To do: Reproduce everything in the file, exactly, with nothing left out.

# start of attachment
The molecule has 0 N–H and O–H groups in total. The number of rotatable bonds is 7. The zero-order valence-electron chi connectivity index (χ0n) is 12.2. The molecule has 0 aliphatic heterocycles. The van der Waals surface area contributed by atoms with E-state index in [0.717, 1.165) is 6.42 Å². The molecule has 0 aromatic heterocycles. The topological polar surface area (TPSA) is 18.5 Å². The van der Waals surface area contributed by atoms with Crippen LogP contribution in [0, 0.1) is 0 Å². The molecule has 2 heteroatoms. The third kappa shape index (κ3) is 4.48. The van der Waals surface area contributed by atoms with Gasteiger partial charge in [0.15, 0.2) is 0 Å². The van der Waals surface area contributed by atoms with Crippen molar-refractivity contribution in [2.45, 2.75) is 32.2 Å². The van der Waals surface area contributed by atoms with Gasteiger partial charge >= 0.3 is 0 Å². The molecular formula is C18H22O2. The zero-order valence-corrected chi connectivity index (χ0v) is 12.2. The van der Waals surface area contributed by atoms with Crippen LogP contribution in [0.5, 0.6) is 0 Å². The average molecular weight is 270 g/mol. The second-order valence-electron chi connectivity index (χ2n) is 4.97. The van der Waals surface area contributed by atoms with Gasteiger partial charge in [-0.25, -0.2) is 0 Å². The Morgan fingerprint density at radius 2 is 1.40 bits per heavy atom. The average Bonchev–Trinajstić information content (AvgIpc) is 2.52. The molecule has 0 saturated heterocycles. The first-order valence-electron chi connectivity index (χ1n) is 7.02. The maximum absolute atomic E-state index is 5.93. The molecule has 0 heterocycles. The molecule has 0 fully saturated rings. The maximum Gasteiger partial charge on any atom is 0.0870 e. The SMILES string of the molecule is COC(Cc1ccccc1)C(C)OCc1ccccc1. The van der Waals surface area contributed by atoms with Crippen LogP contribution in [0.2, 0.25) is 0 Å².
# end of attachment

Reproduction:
The molecule has 0 N–H and O–H groups in total. The number of rotatable bonds is 7. The zero-order valence-electron chi connectivity index (χ0n) is 12.2. The molecule has 0 aliphatic heterocycles. The van der Waals surface area contributed by atoms with E-state index in [0.717, 1.165) is 6.42 Å². The molecule has 0 aromatic heterocycles. The topological polar surface area (TPSA) is 18.5 Å². The van der Waals surface area contributed by atoms with Crippen LogP contribution in [0, 0.1) is 0 Å². The molecule has 2 heteroatoms. The third kappa shape index (κ3) is 4.48. The van der Waals surface area contributed by atoms with Gasteiger partial charge in [0.15, 0.2) is 0 Å². The van der Waals surface area contributed by atoms with Crippen molar-refractivity contribution in [2.45, 2.75) is 32.2 Å². The van der Waals surface area contributed by atoms with Gasteiger partial charge >= 0.3 is 0 Å². The molecular formula is C18H22O2. The zero-order valence-corrected chi connectivity index (χ0v) is 12.2. The van der Waals surface area contributed by atoms with Crippen LogP contribution in [0.5, 0.6) is 0 Å². The average molecular weight is 270 g/mol. The second-order valence-electron chi connectivity index (χ2n) is 4.97. The van der Waals surface area contributed by atoms with Gasteiger partial charge in [-0.25, -0.2) is 0 Å². The Morgan fingerprint density at radius 2 is 1.40 bits per heavy atom. The average Bonchev–Trinajstić information content (AvgIpc) is 2.52. The molecule has 0 saturated heterocycles. The first-order valence-electron chi connectivity index (χ1n) is 7.02. The maximum absolute atomic E-state index is 5.93. The molecule has 0 heterocycles. The molecule has 0 fully saturated rings. The maximum Gasteiger partial charge on any atom is 0.0870 e. The SMILES string of the molecule is COC(Cc1ccccc1)C(C)OCc1ccccc1. The van der Waals surface area contributed by atoms with Crippen LogP contribution in [0.2, 0.25) is 0 Å².